A Front Row Seat To Kindness
It’s pouring rain in Northern California and I’m just sitting down to start an action-packed day of work, preparing for #KickOffForKindness and planning an epic Year Of Kindness. I – of course – have my coffee with me; that coffee is one of the few things I’ll leave my office for today.
My job is kindness, and it’s incredible. In 2017, I’ve committed to thinking about kindness beyond the fact that I’m lucky to have it as the number one deliverable on my work plan; how is the world kinder because of your work today? I’d love to expand the answer to that question and think about what it means for me as a mom, as a community member, as a wife, as a friend?
We’re only 10 days into the year but I want to share a lesson I learned today in hopes that it reminds you to not only think about kindness, look for kindness and practice kindness, but also to acknowledge kindness in others.
Yesterday, on my daily coffee run at my neighborhood Starbucks I ran into my good friend Heidi.
Heidi’s beautiful three year old daughter is undergoing brain surgery tomorrow to remove tubers that are causing seizures in her little body. Heidi’s daughter bounced around Starbucks and asked me (as she usually does) if she could have a cookie. I know what cookies can do to three year olds at 10 AM, but this time I didn’t even look at Heidi for permission. I picked her up and asked her to point to the cookie she wanted and as we waited in line to pay for the cookie, I gestured to Gina (the manager at Starbucks) that this little girl was having brain surgery tomorrow.
I mouthed, mother to mother, ‘can you even imagine?’ Gina and I shook our heads at each other and she handed the little girl her cookie.
I left Starbucks, hugged Heidi, waved at Gina and went to work.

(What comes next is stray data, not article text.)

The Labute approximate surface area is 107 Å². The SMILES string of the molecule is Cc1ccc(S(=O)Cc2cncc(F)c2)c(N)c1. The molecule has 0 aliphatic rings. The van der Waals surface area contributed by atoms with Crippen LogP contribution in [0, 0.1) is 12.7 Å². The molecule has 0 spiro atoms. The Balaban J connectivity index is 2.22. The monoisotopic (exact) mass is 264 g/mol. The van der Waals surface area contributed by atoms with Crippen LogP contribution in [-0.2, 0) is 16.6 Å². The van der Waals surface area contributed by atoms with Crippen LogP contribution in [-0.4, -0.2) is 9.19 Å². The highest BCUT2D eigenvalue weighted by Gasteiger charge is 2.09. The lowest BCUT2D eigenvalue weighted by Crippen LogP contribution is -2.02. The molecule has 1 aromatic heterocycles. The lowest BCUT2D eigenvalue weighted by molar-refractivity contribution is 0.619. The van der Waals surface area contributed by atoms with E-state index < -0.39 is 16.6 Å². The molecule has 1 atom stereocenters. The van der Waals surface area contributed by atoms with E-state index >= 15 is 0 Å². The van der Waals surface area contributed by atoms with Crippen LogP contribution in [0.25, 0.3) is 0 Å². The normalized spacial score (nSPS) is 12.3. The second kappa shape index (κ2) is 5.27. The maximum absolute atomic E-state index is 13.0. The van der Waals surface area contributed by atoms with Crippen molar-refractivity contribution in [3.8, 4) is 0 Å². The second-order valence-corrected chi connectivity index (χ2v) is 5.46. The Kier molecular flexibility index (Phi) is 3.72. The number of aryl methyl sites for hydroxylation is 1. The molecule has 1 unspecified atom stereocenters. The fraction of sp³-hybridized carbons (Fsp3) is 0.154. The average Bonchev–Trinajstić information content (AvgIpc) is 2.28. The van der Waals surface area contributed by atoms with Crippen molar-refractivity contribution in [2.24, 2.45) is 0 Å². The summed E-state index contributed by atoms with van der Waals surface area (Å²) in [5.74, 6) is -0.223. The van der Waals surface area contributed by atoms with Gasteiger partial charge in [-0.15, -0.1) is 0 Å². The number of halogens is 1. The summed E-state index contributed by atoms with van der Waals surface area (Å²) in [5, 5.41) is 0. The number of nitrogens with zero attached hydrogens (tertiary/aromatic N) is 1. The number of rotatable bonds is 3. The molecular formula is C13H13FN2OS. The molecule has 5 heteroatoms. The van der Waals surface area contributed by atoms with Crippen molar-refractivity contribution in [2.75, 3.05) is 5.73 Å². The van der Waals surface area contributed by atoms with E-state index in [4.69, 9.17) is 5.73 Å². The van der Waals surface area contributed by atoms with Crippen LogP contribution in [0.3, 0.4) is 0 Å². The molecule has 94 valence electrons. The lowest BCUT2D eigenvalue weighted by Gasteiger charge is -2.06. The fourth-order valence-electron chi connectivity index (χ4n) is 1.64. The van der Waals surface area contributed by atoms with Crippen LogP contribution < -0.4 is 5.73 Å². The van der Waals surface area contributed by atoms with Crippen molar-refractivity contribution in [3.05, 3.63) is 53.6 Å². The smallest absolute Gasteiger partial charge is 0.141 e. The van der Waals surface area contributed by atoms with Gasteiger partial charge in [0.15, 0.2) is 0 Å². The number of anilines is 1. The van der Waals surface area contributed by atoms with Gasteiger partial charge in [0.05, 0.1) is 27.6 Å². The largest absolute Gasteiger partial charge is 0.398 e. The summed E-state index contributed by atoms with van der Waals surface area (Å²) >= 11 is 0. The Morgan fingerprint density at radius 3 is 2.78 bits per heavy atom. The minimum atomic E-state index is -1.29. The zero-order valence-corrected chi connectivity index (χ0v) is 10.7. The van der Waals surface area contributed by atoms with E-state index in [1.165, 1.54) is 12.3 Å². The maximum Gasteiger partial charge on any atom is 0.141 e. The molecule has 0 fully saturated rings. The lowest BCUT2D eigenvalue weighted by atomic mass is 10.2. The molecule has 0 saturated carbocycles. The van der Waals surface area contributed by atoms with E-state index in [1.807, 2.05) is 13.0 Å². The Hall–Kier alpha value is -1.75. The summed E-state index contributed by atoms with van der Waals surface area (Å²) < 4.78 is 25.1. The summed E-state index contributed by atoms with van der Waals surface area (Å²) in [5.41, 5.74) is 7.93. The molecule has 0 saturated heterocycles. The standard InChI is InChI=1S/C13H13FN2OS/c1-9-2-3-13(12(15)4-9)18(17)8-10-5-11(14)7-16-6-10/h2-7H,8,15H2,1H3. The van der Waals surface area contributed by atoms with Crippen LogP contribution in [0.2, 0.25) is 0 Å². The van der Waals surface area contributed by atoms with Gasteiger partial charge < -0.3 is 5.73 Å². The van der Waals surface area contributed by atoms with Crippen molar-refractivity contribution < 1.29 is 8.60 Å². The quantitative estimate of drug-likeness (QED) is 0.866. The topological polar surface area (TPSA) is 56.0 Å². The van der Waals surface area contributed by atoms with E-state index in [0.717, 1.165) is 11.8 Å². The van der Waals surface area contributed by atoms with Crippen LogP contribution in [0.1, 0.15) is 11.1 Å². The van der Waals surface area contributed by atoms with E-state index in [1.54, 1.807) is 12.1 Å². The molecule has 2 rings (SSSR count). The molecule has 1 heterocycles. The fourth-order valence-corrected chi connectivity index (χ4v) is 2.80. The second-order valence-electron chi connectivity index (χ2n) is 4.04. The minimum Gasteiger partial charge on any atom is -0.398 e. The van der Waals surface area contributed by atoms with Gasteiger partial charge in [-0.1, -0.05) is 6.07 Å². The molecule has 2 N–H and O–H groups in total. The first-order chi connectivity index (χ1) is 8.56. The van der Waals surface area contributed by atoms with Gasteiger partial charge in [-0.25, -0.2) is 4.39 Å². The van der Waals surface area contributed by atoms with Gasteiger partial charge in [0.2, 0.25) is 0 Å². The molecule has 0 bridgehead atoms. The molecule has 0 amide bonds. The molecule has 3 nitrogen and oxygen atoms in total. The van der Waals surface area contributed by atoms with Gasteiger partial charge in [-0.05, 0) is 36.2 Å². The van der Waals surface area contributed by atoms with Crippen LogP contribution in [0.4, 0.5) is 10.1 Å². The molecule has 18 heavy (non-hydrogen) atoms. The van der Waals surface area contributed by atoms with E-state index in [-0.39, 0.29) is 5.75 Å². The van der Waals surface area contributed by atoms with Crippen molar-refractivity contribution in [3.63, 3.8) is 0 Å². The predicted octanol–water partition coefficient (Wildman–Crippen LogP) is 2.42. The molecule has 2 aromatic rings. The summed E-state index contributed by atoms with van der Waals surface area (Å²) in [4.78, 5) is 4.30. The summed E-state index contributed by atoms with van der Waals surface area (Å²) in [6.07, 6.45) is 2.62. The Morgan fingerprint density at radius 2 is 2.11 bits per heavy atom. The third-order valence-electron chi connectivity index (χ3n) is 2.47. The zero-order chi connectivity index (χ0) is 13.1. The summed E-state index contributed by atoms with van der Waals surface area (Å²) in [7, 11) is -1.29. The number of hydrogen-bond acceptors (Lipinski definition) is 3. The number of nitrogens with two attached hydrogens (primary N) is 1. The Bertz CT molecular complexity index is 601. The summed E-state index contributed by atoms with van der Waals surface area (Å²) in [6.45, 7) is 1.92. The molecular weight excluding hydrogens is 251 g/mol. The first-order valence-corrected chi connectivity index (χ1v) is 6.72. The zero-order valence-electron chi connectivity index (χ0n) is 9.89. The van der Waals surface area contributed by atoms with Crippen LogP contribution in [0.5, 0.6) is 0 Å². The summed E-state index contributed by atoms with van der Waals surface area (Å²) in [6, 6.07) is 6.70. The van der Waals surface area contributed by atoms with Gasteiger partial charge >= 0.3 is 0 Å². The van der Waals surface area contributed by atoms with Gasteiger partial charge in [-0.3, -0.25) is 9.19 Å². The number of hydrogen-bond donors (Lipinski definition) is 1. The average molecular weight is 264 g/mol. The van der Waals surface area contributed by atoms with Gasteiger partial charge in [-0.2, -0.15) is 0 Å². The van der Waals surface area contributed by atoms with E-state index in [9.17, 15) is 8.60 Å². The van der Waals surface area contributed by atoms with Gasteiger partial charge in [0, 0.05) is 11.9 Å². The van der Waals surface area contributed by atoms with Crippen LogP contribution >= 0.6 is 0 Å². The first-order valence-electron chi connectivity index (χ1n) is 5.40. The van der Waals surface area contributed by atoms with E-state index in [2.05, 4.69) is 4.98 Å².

An hour later, I received a text from Heidi with a beautiful picture of her daughter, hugging a Starbucks bear. She wrote, “Your baristas are the best.”
Gina had given her a bear to keep her company in the hospital and with that bear, Gina gave Heidi kindness, acknowledgement and recognition of her incredible strength and courage.
I told my husband the story, I shared in Heidi’s joy as she treasured the unexpected but much appreciated act of kindness from a stranger ahead of a difficult, uncertain time. I kept this story of kindness to myself, mostly.
This morning, I stood in line at the same Starbucks to order the same coffee from the same friendly faces. Gina asked me urgently, when would I know about the surgery? Did they need anything else? She had just been talking to her District Manager (who was seated at a corner table in the store) about the little girl and how much it had moved her to meet her. I promised her I would keep her updated and thanked her for the cup of coffee. I got in my car, preoccupied by the Super Bowl or another memo I had to write, and thought about this story that had just unfolded at this store over the past two days.
The strangers who had been kind to me, to my friend, to each other and had done so without the expectation of anything in return. Only I had the full picture of the depth of Heidi’s fear around the surgery, the joy that Gina’s simple action had brought her daughter and the genuine concern Gina had for the child of a stranger. I sat in the driver seat and took out a business card and wrote a note to the District Manager. I went back into the rain, ran into the store and handed her the card without a word and ran back out.
Now, I have a lot of work to do and writing this blog has taken up a chunk of my morning but it was worth it. I had a front row seat to kindness this week, and I want to tell you about it and I hope you’ll look for it and tell me about it.
Maya Enista Smith